“You must stay drunk on writing so reality cannot destroy you.” — Ray Bradbury
“Yes, summer was rituals, each with its natural time and place,” Ray Bradbury reminds us in Dandelion Wine, his semi-autobiographical novel celebrating childhood in the summer of 1928.
I was introduced to this magical book in middle school, back when I was old enough to appreciate its literary charm but still young enough to indulge in the simple pleasures of catching fireflies and playing flashlight tag on the lawn. Since then, I’ve made a ritual of re-reading Dandelion Wine every summer.
The book is so special to me, in fact, that it has a place of honor with other life-changing books on the shelf closest to my desk in my home office. The shelf also holds well-thumbed copies of Something Wicked This Way Comes (another Bradbury favorite) and several collections of Bradbury’s short stories.
Learning of Bradbury’s death at 91 earlier this week, I burst into tears, then revisited my favorite passages in Dandelion Wine. Once again, I was reminded of the author’s remarkable gifts. As one of his biographers noted, Bradbury was more than a good storyteller. He was an incomparable stylist and a disciplined craftsman. His prose is lyrical, singing directly to the heart.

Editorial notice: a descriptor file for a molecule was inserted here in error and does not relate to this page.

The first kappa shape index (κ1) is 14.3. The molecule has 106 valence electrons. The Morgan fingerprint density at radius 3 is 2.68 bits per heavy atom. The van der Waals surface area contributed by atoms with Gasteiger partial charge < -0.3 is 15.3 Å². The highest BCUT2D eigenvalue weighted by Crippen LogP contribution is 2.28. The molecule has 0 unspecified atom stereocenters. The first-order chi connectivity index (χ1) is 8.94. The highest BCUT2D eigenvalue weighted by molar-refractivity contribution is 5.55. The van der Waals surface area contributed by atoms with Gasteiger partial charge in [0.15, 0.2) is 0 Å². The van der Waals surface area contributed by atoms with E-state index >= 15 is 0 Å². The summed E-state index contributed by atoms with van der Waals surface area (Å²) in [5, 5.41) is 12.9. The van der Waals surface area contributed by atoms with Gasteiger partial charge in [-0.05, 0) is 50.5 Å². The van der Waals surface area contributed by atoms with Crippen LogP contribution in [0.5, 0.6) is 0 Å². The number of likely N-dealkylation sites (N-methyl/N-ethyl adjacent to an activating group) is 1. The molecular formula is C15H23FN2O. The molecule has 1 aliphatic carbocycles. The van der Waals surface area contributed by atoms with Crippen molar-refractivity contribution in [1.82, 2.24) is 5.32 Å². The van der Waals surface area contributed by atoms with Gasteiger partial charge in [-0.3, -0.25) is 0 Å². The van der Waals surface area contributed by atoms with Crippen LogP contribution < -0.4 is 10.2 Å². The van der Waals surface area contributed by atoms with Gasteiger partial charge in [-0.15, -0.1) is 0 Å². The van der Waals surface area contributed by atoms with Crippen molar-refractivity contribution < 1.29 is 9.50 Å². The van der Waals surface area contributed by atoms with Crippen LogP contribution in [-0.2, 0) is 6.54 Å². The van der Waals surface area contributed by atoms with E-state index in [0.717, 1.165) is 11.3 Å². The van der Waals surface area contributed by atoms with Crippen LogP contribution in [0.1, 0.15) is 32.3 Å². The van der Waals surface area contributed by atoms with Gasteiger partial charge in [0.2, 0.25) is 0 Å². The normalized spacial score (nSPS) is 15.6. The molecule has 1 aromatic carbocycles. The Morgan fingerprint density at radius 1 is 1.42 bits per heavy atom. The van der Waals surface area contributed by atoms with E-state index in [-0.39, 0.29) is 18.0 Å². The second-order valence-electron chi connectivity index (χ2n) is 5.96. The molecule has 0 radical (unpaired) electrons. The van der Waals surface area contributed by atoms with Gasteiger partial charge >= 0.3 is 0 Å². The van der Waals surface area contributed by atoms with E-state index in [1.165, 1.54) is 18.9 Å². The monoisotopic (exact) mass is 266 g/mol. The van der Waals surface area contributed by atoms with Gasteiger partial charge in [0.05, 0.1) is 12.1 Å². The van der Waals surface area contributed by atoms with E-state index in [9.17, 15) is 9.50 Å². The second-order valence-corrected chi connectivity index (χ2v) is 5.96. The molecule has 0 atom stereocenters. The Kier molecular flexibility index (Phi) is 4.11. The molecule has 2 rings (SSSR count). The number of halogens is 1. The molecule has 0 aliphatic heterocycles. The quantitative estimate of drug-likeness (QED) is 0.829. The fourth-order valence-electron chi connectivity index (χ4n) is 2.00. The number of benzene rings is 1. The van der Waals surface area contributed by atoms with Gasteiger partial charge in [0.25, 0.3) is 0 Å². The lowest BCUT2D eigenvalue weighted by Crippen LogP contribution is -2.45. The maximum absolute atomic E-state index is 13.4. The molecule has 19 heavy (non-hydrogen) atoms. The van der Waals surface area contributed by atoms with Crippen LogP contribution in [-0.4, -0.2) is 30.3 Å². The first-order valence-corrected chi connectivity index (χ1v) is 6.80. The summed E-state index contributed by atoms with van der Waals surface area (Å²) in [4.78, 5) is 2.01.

Calling himself “a genetic enchanter” in his introduction to the reissued edition (1975) of Dandelion Wine, Bradbury makes no apologies for his nostalgia. And he always makes me wish I had the sort of front porch where neighbors and friends could gather on humid July nights:
“Sitting on the summer-night porch was so good, so easy and so reassuring that it could never be down away with. These were rituals that were right and lasting; the lighting of pipes, the pale hands that moved knitting needles in the dimness, the eating of foil-wrapped, chilled Eskimo Pies, the coming and going of all the people. For at some time or other during the evening, everyone visited here; the neighbors down the way, the people across the street….”
I’ve always believed that Dandelion Wine is the perfect antidote to the mindless distractions of modern suburban living. Even if you’ve read it before, grab a copy to enjoy in your favorite deck chair this summer — or on the front porch, if you’re lucky enough to have one. Mix yourself a pitcher of lemonade, or better yet, a glass of chilled white wine from your own cellar.
Cheers, and thank you, Ray Bradbury! — Cindy La Ferle